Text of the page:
On June 23, 2017 the Department denied the Taxpayer’s claim for the high-wage jobs tax credit for $324,214.83 for 21 employees over 42 qualifying periods. On September 17, 2017 the Taxpayer filed a formal protest letter. The issue to be decided in the case was whether the Taxpayer was eligible for the credit. The Department began by arguing that the credit was intended only for New Mexico businesses making the Taxpayer ineligible as it is incorporated and based in another state. But the Hearing Officer determined that this was a misreading of the statute. Section 7-9G-1 (B) NMSA 1978, which the Department sited in support of its argument, states “The purpose of the high-wage jobs tax credit is to provide an incentive for urban and rural businesses to create and fill new high-wage jobs in New Mexico.” The Hearing Officer concluded that this is not a restriction that only New Mexico businesses can claim the credit, but only a statement that the credit encourages job creation in the state. The Department then argued that the Taxpayer did not produce the substantial evidence to support the claim as required by statute. Here the Hearing Officer agreed with the Department. Section 7-9G-1 (M) NMSA 1978 states that the eligibility of the credit hinges on the percentage of sales to persons outside of New Mexico. But the Taxpayer, despite its assertions that most of its clients were located outside the state, could only produce one invoice and a revenue report that was created one week prior to the hearing as evidence. The Taxpayer also did not provide any further documentation on its employees, another necessary requirement to claim the credit. The Taxpayer having failed to provide the substantial evidence as required by statute to prove it was entitled to the credit, the Hearing Officer ordered the Taxpayer’s protest denied.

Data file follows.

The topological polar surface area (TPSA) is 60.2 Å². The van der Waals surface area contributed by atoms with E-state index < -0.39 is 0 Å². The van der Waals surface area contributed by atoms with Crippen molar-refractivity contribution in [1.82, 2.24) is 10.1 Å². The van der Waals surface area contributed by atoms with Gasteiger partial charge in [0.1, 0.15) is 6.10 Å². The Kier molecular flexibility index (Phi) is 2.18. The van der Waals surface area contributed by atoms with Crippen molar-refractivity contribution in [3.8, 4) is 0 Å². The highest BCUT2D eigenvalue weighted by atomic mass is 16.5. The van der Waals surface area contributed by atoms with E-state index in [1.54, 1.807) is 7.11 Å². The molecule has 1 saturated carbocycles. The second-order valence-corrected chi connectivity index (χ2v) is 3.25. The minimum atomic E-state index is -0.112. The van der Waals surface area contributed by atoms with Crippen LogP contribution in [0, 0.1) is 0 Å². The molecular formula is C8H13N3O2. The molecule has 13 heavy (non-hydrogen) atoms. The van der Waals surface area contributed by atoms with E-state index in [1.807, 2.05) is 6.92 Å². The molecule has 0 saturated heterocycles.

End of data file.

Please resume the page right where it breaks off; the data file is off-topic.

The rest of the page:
Old Dominion Freight Lines